The Dismemberment Plan: Uncanney Valley [Album Review]

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dismemberment-plan-uncanney-valley-cover The Dismemberment Plan
Uncanney Valley
Partisan Records [2013]
ratings3



Fire Note Says: The Dismemberment Plan recaptures some of that old magic on their first album in 12 years.

Album Review: The Dismemberment Plan hasn’t put out a record in 12 years, which is an eternity in the indie rock world. What made the break even harder to take for fans was that they were coming off of two back to back great lps, Change and Emergency & I, both now considered eclectic emo classics. The band never fit neatly into the emo pigeonhole as they often dabbled in dance music and rap, but always kept one foot in the rock world while they went on their sonic explorations. Their new album, Uncanney Valley, is easily one of the more hotly anticipated indie releases of the fall. I think all music fans wondered if they would pick up where they left off, or perhaps go back to their earlier edgier sound, or would they go someplace entirely new? The answer is a little of this and a little of that, and unfortunately that can make listening to Uncanney Valley a challenge.

The first two tracks on the record are such incredible misfires to my ears, that a. I can’t believe they lead off the album, and b. I almost turned the record off. “No One’s Saying Nothing” and “Waiting” are the kind of bad rap that you might hear at open mic night where the band thinks they are incredibly awesome for rapping to dance influenced indie rock. It’s bad, both songs are what I like to refer to as instant needle lifters. However, there is good news, the record starts to get over the hump with “Invisible” a pretty strong track that harkens back to the salad days of Change. “White Collar White Trash” also keeps the momentum going, there’s some interesting things going on in the background musically during the choruses for sure. “Living in Song” starts out like it’s going to be a harmless little electro dance track before the guitars kick in, this is the kind of genre hopping that the band is good at. The second half of Uncanney Valley is much stronger than the first. “Go and Get It” has that fist pumping quality that I’m a sucker for, and as always, I love the shout along chorus. “Let’s Just Go To The Dogs Tonight” is an absolutely ridiculous song. It shouldn’t work, from the disco beats to the sugary sweet lyrics, but it definitely does. I find myself singing this one quite a bit.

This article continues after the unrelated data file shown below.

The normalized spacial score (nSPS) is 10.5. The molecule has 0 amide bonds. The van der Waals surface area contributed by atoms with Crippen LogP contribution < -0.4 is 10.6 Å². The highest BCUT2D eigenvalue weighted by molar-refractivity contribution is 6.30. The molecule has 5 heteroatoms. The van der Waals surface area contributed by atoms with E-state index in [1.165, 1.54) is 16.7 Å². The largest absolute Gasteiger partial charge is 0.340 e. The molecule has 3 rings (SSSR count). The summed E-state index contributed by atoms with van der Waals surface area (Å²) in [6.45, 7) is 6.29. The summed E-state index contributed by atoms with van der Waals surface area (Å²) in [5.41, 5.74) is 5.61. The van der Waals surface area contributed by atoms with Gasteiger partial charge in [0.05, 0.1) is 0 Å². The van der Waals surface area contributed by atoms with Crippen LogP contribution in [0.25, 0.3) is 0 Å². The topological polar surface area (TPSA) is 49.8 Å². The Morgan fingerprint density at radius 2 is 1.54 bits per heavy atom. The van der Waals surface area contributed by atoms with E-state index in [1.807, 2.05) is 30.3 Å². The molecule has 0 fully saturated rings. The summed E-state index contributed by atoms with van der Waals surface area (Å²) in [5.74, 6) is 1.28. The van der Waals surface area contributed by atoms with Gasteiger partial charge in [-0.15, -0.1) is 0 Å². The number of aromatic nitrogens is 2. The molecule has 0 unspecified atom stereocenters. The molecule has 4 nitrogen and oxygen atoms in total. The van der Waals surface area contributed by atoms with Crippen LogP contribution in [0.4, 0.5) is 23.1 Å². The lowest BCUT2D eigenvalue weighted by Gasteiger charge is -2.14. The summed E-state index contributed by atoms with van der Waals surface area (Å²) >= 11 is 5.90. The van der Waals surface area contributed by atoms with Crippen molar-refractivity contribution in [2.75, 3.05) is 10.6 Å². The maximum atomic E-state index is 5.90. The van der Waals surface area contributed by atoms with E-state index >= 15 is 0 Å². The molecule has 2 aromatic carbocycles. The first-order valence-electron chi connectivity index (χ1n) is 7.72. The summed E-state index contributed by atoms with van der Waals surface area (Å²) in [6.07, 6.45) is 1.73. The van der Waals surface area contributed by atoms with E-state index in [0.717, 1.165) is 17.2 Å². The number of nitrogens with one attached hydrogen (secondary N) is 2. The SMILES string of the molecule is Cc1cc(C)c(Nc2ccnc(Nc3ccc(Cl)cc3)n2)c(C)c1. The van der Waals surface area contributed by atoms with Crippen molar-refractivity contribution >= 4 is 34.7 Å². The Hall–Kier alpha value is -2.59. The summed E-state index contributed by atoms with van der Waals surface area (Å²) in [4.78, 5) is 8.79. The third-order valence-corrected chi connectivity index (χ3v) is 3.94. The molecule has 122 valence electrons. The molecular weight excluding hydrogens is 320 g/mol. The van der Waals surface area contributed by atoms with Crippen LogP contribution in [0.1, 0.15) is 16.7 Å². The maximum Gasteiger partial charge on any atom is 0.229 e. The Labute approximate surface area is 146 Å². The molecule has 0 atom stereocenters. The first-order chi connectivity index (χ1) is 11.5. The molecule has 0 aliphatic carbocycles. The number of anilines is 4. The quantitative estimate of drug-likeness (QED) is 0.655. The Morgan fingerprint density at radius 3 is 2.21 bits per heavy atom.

dismemberment plan-pic
Ultimately, Uncanney Valley isn’t the comeback record that I think we were all hoping for. I suppose it’s unreasonable to expect the band to be able to pick up right where they left off and drop another 4 star record on us after such a long layoff. If it wasn’t for the first two songs on the record, I would probably bump the score up to a 3 ½, but please give the record a listen and decide for yourself. Maybe now that they have the first record out of the way, a second record will up the ante a bit.

Key Tracks: “Invisible”, “Living in Song”, “Let’s Just Go To The Dogs Tonight”

Artists With Similar Fire: Jawbox / Pinback / Death Cab For Cutie



The Dismemberment Plan Website
The Dismemberment Plan Facebook
Partisan Records

– Reviewed by Kevin Poindexter

Kevin Poindexter
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1 thought on “The Dismemberment Plan: Uncanney Valley [Album Review]”

  1. Yeah. It’s just not that good. Sad. Emergency And I is/was one of the best albums ever. This is just awful.

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